When Martin Luther King, Jr. was challenged by reticent and fearful black religious leaders in Birmingham with the question, why are you here, he responded, “I am in Birmingham because injustice is here.”  Injustice can be a difficult concept to put into words, but once made palpably visible it is difficult to ignore. Sometimes we have to look closely to see it for what it is, sometimes it is there simply waiting to be seen.

Photo Credit:  Bill Hudson/AP

4 Responses to ' What Does Injustice Look Like? '

Subscribe to comments with RSS or TrackBack to ' What Does Injustice Look Like? '.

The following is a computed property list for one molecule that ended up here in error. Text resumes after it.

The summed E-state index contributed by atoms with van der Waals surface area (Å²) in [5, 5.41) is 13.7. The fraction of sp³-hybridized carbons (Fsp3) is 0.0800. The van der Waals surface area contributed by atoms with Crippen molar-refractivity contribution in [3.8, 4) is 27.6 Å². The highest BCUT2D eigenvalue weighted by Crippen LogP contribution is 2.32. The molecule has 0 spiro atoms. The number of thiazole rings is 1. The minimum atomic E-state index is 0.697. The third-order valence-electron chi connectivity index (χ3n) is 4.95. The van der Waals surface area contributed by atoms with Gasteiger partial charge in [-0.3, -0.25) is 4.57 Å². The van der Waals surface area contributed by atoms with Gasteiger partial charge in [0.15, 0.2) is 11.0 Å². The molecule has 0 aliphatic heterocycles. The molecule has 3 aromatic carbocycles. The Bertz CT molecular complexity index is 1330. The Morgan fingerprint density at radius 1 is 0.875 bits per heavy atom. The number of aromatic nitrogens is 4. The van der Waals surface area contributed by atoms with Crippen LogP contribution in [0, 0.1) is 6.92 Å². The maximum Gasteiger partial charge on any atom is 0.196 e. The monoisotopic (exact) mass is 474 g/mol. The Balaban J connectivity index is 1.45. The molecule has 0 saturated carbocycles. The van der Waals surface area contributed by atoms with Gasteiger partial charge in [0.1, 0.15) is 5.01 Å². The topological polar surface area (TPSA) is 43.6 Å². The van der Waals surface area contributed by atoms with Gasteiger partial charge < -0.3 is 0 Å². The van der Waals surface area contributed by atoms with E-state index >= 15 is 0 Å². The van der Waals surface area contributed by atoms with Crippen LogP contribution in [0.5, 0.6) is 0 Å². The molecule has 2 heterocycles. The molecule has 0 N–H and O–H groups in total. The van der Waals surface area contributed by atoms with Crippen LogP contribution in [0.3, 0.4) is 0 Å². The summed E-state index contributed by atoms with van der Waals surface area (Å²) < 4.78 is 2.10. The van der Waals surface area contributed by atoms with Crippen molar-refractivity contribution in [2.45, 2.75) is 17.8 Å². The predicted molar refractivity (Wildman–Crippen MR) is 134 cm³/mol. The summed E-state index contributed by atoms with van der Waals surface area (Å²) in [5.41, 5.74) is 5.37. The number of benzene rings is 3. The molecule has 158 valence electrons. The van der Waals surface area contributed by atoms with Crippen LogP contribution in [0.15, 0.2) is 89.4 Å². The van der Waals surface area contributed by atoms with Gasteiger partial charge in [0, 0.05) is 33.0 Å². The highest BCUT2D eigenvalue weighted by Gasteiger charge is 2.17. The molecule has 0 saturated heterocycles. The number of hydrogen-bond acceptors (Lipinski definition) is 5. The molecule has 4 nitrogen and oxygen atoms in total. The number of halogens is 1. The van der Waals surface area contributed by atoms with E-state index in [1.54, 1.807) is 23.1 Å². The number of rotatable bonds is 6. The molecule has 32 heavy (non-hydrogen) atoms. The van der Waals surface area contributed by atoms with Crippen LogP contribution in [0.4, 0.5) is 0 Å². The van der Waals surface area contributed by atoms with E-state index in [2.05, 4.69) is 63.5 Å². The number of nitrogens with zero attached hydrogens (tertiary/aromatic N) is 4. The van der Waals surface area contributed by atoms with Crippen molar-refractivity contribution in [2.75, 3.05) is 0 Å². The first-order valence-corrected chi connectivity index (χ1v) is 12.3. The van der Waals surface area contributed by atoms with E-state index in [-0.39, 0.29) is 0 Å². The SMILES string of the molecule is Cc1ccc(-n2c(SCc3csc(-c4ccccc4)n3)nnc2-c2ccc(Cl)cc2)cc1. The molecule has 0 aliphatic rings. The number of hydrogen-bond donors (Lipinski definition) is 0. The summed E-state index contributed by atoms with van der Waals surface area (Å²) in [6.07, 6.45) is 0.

1. Dave McLane said,

    on May 6th, 2013 at 6:20 am

    I can’t remember where I saw another explanation for the above photo but it came to a different conclusion based on additional information. One of the problems is that such photos are only one still image whereas if you were to see a short clip showing before and after things often look quite different. Because of this, I think that applying emotional words to such scenes such as “passive,” “viciously,” preclude coming to a rational conclusion. Another problem is editors/photographers chose just such stills to project their emotional but non-factional conclusions.

  2. Hariman said,

    on May 6th, 2013 at 6:43 am

    Dave, you many have been thinking of a critique by Martin A. Berber, who claims that the Birmingham images evoked sympathy at the cost of implying black powerlessness; Seeing Through Race: A Reinterpretation of Civil Rights Photography (Berkeley: University of California Press, 2011).